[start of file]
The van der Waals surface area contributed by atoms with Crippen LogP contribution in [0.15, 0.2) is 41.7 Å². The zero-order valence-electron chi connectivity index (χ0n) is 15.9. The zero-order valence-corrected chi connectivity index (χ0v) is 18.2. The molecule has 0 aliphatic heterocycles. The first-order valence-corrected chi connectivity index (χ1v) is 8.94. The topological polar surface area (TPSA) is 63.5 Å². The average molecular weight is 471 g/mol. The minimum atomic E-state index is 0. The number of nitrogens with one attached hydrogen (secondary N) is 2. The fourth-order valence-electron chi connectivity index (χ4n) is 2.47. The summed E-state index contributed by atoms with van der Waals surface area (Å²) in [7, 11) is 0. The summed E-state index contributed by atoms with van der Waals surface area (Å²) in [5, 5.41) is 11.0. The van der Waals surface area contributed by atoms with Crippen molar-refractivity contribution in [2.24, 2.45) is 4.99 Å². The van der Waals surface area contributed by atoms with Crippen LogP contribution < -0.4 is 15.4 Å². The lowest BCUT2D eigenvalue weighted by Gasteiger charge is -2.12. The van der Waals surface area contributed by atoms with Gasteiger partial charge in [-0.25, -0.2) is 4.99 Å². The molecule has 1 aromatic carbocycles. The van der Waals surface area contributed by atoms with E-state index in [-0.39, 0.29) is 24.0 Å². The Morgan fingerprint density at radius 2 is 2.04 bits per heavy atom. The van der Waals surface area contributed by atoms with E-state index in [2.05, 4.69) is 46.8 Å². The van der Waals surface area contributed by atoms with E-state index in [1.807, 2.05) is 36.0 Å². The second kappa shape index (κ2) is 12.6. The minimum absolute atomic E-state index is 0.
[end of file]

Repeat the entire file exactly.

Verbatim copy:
The van der Waals surface area contributed by atoms with Crippen LogP contribution in [0.15, 0.2) is 41.7 Å². The zero-order valence-electron chi connectivity index (χ0n) is 15.9. The zero-order valence-corrected chi connectivity index (χ0v) is 18.2. The molecule has 0 aliphatic heterocycles. The first-order valence-corrected chi connectivity index (χ1v) is 8.94. The topological polar surface area (TPSA) is 63.5 Å². The average molecular weight is 471 g/mol. The minimum atomic E-state index is 0. The number of nitrogens with one attached hydrogen (secondary N) is 2. The fourth-order valence-electron chi connectivity index (χ4n) is 2.47. The summed E-state index contributed by atoms with van der Waals surface area (Å²) in [7, 11) is 0. The summed E-state index contributed by atoms with van der Waals surface area (Å²) in [5, 5.41) is 11.0. The van der Waals surface area contributed by atoms with Crippen molar-refractivity contribution in [2.24, 2.45) is 4.99 Å². The van der Waals surface area contributed by atoms with Crippen LogP contribution < -0.4 is 15.4 Å². The lowest BCUT2D eigenvalue weighted by Gasteiger charge is -2.12. The van der Waals surface area contributed by atoms with Gasteiger partial charge in [-0.25, -0.2) is 4.99 Å². The molecule has 1 aromatic carbocycles. The van der Waals surface area contributed by atoms with E-state index in [-0.39, 0.29) is 24.0 Å². The Morgan fingerprint density at radius 2 is 2.04 bits per heavy atom. The van der Waals surface area contributed by atoms with E-state index in [2.05, 4.69) is 46.8 Å². The van der Waals surface area contributed by atoms with E-state index in [1.807, 2.05) is 36.0 Å². The second kappa shape index (κ2) is 12.6. The minimum absolute atomic E-state index is 0.